Phone example of available SSID's

If you pick an open network, without a padlocked icon and “secured with …” message then you should be connected without further ado but if the connection is password protected then you will be asked for the password.Depending on the device you will get messages similar to this:

  • Connecting …
  • Authenticating … (it’s checking that you password is valid)
  • Obtaining IP address … (now it needs to get you an IP address from the router so that the router knows which device is which)
  • Connected (your’ done, it should say which network (the SSID) you are connected to).

Access Control

Password protecting your wireless network is the least you should do and as long as integrity is maintained everything should be fine. If unauthorised access is suspected or spotted then you can tie things down further with “Access Control”. Every device that can be networked has a MAC which stands for Media Access Control. Here’s an example “00-50-7F-DD-63-99”. There are several ways of finding out the MAC address of a device. The easiest is to look at the label for that device, it should be on there. If it’s a smart mobile phone or similar then try looking at the “Settings -> About -> Hardware Information” (Android) or  “Settings -> General -> About” (iPhone), finding it on other phones or devices should be along the same lines. You can find out what is currently attached to your network by finding the appropriate list in the LAN section of your routers admin pages. In this example there are 5 devices attached with their local IP addresses and MAC addresses although you cannot see in this example which device is which. Some routers may allow you to attach names to MAC addresses if you want to define them.

ARP table wireless

Here’s an example of an Access Control screen. It can accommodate four SSID’s but most routers only have one. Note that here Access Control is only enabled for SSID 1.

Wireless access control

Enable MAC Address Filter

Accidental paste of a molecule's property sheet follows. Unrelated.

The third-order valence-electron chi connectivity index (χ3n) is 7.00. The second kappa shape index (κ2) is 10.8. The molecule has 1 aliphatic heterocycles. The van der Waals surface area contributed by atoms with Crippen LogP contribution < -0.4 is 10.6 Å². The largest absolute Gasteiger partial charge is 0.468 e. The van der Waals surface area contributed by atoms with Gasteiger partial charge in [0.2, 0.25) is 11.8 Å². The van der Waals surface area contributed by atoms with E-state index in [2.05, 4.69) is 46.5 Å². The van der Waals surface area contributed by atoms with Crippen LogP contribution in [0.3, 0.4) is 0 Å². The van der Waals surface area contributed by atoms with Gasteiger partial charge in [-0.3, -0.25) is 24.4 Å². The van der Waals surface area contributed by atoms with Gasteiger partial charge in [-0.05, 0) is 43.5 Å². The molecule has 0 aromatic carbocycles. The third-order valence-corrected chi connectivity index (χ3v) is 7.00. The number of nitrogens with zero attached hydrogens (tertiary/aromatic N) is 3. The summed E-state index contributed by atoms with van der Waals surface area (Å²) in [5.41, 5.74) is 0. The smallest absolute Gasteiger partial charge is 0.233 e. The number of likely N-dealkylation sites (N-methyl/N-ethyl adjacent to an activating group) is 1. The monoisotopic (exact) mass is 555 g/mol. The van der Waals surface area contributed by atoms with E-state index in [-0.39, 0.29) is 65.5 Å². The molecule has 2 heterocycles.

See the example above but more usually enabling this security measure looks like this:

Enable access control

Note that in the example above you can switch between a White List (MAC’s allowed to connect) and a Black List (Mac’s not allowed to connect) for each SSID.

Policy

In the above example you can isolate devices attached to the wireless LAN so that they cannot get at your wired LAN. You would want to do this for example, if you wanted to give access to the internet and other wireless devices but not to your files which are on devices that are hard wired (guests that can access the internet and a wireless printer for example). Just tick the “Isolate the station from LAN” box for the MAC address you are entering. You might instead set a the policy to isolate the wireless LAN from the hard wired LAN entirely.

MAC filter / isolation

Clients MAC Address

Here you enter a new MAC address to add to the list; like “00-50-7F-DD-63-99” for example.

Attribute

Tick this box for the MAC address you are entering to stop this device from accessing the wired network.

Add, Delete, Edit, Cancel

So you can manage your Access Control lists.

Station List

This is an odd screen in so much as it really belongs in the “Access Control” screen. Subsequently I think most routers will not have this screen. It simply shows the status of a devices connection and allows you to add a MAC address to “Access Control”.

Wireless station list

WPS

Earlier I mentioned that you could connect a device using WPS (WiFi Protected Setup). I shall start by explaining the terms used In the diagram below:

  • AP Router    – This is just your wireless router, the wireless part is referred to as an Access Point, thus the “AP” bit.
  • PBC            – “Push Button Control” is where you press the WPS button on the router which will then wait for up to 2 minutes until you press the WPS button on the device you are trying to connect wirelessly to the router.